Here’s the latest reader question, along with my reply!
Tom asks: I had a 2000 LeSabre that was done in by the brine on the streets, rusted through the rear frame until it cracked; rusted the shock towers, too. Is there any way, short of taking it to the local car wash (which will wash the undercarriage with diluted saline recycled water) to wash the brine off? If it’s above freezing I could get a rig to rinse off the underneath, I guess, but what about below zero temps? Thanks.
My reply: Road salt – and the new brine mix they’re using now – has always been bad news for cars. The good news is that cars built since the ’80s are much less vulnerable to rust than the cars built since. It used to be common for a car to develop rust perforation in as little as three or four years from new. Some will remember this.
But rust is inevitable, even so. It is just a question of when.
You can delay the onset by trying to avoid driving just after it snows, or even just before – whenever you know they are brining the roads. You can often see the little stripes in the road.
Of course, not driving is often not possible.
So, the next best thing is – try to wash off the mess as soon as you feasibly can. Car washes are supposed to filter the water they use – but I agree with you in re the water they use possibly making things worse.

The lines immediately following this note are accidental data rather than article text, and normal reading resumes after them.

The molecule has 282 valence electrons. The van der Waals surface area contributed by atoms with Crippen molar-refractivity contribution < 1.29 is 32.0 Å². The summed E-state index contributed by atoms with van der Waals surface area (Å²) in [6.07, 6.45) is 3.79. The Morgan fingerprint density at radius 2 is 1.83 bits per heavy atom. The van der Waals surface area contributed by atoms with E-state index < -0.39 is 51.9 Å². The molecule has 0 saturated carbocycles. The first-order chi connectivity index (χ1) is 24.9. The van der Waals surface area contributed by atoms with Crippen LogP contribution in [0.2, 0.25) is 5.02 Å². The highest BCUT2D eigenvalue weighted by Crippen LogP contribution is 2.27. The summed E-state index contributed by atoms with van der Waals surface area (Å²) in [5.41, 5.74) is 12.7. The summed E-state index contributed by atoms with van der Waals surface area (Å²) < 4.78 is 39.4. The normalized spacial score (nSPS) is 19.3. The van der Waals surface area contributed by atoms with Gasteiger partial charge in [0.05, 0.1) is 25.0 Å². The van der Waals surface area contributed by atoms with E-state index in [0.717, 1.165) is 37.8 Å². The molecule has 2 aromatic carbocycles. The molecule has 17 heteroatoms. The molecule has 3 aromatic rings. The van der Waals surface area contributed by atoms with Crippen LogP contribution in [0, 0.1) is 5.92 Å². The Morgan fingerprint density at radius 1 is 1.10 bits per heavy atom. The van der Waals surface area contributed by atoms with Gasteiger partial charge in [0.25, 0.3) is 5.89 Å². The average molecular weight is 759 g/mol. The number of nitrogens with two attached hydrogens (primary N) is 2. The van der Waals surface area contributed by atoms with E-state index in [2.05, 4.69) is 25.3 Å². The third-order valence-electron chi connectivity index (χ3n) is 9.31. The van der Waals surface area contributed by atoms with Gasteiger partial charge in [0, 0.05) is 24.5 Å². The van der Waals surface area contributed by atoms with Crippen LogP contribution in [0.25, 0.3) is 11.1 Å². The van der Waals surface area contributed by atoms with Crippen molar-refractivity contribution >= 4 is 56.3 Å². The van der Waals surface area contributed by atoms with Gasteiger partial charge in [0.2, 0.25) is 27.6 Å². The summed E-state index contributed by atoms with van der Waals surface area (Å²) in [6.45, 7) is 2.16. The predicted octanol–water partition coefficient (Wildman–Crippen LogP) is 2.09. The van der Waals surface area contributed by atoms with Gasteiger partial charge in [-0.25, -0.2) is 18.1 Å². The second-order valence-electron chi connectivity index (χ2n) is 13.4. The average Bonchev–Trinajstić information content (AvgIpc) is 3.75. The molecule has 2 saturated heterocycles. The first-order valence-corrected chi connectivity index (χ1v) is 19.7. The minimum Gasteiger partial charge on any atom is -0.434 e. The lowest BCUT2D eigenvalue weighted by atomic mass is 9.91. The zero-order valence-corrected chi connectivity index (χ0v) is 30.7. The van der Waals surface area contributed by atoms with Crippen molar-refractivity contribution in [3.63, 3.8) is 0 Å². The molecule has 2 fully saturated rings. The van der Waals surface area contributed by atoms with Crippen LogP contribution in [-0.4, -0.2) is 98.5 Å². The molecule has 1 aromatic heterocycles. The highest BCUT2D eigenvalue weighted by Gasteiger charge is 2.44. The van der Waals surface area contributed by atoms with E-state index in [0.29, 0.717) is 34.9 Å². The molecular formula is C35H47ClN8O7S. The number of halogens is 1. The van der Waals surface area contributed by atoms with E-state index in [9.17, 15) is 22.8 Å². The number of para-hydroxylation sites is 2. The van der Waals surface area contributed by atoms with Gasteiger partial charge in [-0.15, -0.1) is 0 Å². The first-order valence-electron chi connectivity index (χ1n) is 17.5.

I prefer to wash the car myself. Not pleasant when it’s cold out, but I’d rather subject myself to that than the cost of rust repairs (or a rust-ruined car).
You could – and should – also wax the car’s exterior, to help protect the exterior metal and immediately repair any chips, because if you don’t rust will start there and get worse, fast.
Another trick – that works – is to coat the underside of the vehicle, the frame and the inner wheelwheels and so on with a film of oil. Do this when the vehicle is completely dry, obviously. It’s messy, yes – and the Friends of the Earth just had a conniption fit – but the film of oil over metal parts will retard rust formation.
Finally: You can have the car treated professionally – if you do so when the car is brand-new, just off the truck. But forget about it if the car has been driven in the rain already. If so, all the rust treatment will do is seal in the rust which has already begun its dirty work!
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